If you had lived in the 1870s, you might have considered the NRA to be America’s leading sports organization. If you served in World War II, you might have felt gratitude for the NRA training that helped you return home alive. If you were a civil-rights activist in the 1960s, you might have appreciated the NRA’s role in providing arms to the defenders of civil rights. The diverse ways that the NRA has served the American people have a common theme: helping Americans exercise their civil rights to keep and bear arms and protect the rights of all.
The NRA was founded on November 17, 1871 by Union veterans who had seen the need to improve the marksmanship of American citizens. But the first time many Americans heard of the Association was in 1873, when the NRA hosted a world rifle championship at its brand-new Creedmoor range in New York City. The telegraph wires carried shot-by-shot reports of the event. The American team won the competition by one point over the world-champion Irish team.
Target shooting quickly became a very popular citizen recreation. It was also notably one arena where women could compete on an equal basis with men, increasing its popularity.
Pursuant to the 1871 charter, the NRA has always worked to prepare Americans to be ready to be citizen-soldiers. Starting in the early 20th century, the U.S. Congress joined in by choosing the NRA as the federal government’s partner in the Civilian Marksmanship Program. That program was especially needed after December 7, 1941, when the surprise Japanese attack on Pearl Harbor brought World War II to America.
Soon every able-bodied NRA staffer who was able to volunteer for the U.S. Armed Forces did so. The remaining NRA staff organized firearms training for civilians and soldiers. A pre-induction program taught the basics of rifle operation and shooting to men who were on the verge of being drafted. When the U.S. Army began a similar program in high schools, it used the NRA’s Basic Small Arms Instruction manual and wall charts.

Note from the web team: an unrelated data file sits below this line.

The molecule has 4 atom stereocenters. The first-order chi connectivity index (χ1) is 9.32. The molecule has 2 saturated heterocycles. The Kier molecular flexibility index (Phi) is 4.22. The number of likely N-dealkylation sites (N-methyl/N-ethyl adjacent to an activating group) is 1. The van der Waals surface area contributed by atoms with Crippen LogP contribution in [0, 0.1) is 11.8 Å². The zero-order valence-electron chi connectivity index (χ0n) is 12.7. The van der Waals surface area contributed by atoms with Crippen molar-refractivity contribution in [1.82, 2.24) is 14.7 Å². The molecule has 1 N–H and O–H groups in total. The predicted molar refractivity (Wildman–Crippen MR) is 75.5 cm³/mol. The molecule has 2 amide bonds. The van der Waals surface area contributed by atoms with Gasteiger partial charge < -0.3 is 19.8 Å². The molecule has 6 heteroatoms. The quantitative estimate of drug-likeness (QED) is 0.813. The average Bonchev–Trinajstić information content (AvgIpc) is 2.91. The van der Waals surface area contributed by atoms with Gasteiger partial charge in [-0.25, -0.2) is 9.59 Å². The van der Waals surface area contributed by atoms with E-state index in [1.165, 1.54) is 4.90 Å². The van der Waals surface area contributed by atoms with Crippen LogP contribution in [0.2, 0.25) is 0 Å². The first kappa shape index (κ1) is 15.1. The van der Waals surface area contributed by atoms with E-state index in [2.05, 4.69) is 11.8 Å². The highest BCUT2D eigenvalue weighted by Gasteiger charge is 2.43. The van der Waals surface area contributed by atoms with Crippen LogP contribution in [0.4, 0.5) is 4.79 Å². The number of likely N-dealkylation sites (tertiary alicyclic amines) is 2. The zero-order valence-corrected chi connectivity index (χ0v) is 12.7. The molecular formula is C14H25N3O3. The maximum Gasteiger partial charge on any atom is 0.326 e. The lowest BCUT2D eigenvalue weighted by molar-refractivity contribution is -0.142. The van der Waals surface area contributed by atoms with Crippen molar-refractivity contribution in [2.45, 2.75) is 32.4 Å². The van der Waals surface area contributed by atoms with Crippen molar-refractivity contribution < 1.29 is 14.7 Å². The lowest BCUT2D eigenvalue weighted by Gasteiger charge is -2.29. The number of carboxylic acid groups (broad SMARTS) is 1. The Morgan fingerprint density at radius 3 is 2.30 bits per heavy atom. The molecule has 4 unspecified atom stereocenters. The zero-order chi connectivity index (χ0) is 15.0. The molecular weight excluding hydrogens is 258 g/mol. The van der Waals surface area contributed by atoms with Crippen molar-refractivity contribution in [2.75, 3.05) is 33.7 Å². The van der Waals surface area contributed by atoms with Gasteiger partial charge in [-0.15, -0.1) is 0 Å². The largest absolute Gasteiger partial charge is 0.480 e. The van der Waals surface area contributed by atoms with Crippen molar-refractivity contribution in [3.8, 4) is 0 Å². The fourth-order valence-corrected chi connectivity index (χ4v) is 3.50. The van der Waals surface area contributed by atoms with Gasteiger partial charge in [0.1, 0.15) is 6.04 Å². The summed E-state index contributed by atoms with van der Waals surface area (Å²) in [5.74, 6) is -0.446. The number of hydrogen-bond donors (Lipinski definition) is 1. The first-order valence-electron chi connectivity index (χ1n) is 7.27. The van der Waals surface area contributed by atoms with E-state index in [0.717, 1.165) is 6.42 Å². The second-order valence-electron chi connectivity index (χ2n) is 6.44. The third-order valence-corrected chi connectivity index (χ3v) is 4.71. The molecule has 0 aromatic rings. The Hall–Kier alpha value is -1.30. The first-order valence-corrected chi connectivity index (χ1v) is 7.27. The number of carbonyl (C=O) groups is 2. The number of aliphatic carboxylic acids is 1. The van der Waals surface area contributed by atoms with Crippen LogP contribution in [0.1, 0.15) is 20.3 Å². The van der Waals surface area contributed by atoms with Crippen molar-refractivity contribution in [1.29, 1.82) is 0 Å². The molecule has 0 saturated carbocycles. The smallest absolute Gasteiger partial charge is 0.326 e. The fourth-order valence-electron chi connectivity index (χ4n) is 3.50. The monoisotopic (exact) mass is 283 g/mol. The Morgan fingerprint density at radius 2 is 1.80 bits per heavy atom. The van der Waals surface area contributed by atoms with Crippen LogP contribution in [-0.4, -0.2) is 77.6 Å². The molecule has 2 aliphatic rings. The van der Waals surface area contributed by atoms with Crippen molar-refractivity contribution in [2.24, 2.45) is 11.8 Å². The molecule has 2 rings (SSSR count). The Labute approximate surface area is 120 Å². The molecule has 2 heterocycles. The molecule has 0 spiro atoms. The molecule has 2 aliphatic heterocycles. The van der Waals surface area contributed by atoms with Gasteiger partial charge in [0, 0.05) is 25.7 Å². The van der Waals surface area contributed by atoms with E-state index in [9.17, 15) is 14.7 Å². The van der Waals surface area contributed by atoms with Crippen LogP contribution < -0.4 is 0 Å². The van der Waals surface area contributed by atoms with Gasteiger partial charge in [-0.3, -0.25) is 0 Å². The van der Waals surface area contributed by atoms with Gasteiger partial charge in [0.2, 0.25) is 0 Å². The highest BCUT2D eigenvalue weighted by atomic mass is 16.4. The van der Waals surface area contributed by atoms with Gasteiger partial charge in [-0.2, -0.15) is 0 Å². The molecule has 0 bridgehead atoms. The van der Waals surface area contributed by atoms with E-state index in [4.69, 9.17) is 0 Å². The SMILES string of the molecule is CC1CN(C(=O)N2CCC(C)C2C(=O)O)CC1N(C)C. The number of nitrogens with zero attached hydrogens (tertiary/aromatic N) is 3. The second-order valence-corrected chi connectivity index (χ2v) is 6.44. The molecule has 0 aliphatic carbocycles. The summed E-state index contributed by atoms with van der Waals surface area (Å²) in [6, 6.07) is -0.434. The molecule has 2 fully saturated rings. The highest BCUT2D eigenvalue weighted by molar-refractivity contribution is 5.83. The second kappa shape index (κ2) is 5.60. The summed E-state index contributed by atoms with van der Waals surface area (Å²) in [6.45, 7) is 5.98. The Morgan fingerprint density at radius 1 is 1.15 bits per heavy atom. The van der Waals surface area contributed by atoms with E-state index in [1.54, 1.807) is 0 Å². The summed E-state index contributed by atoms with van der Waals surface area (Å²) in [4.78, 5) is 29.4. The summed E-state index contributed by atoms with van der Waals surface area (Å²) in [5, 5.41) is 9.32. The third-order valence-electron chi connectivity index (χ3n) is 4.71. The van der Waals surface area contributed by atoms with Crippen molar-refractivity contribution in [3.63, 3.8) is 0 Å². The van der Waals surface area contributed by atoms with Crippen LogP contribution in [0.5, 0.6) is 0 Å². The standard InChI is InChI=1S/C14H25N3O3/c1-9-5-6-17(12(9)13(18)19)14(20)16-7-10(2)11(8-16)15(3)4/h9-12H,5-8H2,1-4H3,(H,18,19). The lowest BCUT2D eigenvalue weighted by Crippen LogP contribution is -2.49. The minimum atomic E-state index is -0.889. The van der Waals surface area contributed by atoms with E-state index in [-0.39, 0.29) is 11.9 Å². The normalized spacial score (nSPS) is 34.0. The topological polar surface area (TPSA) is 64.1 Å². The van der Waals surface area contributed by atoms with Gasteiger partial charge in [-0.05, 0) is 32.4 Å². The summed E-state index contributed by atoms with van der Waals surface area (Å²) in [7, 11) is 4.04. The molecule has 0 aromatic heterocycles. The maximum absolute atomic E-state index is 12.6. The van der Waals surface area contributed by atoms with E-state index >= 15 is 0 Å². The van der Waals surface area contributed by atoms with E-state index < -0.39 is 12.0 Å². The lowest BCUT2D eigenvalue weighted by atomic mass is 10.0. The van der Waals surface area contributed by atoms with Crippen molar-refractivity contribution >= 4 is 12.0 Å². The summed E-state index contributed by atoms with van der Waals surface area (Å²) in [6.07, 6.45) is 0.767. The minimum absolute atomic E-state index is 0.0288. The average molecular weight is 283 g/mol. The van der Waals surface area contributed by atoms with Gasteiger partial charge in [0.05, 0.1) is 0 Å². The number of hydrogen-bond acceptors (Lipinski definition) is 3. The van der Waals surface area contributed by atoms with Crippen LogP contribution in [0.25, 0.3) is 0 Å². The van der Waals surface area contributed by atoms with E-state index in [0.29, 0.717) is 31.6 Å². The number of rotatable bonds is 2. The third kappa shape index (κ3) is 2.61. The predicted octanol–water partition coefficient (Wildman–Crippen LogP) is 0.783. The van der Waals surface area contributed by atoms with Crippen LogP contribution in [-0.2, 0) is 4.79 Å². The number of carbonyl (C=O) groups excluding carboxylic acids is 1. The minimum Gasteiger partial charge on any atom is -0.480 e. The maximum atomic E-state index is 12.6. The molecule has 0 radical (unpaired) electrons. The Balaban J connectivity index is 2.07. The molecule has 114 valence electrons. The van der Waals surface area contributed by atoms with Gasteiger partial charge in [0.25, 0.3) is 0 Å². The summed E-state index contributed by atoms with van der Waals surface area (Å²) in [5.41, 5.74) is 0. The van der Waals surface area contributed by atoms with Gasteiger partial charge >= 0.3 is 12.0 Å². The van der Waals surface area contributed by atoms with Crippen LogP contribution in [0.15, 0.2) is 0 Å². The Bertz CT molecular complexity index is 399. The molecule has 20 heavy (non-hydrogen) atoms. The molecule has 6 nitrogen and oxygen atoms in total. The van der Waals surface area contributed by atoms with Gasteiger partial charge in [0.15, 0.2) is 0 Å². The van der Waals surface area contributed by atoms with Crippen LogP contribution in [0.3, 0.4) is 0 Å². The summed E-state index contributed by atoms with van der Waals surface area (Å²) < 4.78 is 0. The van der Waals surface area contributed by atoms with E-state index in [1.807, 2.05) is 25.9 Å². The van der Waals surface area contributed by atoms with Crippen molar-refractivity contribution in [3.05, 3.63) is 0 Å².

The Army film laboratories were granted unlimited free rights to reproduce NRA’s training films, which were used by American soldiers throughout the world. Indeed, the NRA’s handgun film was the only one available on the subject. So was the NRA’s tactical shotgun manual.
On Nov. 14, 1945, President Harry S. Truman wrote a letter of thanks: “The National Rifle Association, in the period between our last four wars has done much to encourage the improvement of small arms marksmanship. …” Regarding “the war just ended,” the NRA’s training aids, pre-induction training, “experienced small-arms instructors for all branches of the armed services, and technical advice and assistance—all contributed freely and without expense to the government—have materially aided our war effort.” President Truman hoped that “the splendid program which the National Rifle Association has followed during the past three-quarters of a century will be continued. It is a program which is good for a free America.”
When Black soldiers returned home, they helped begin a new civil-rights movement. Civil-rights workers also relied on armed protection; for example, starting in Louisiana, the Deacons for Defense and Justice provided armed defense for civil-right activists, including for Dr. Martin Luther King’s 1966 “Meredith March Against Fear” from Jackson, Miss., to Memphis, Tenn.
Many of the firearms the civil-rights activists used had been purchased at steeply discounted prices from the Civilian Marksmanship Program, via NRA-affiliated gun clubs. Meanwhile, many major U.S. sporting organizations adopted whites-only policies for membership, but not the NRA, which has always stood for individual freedom.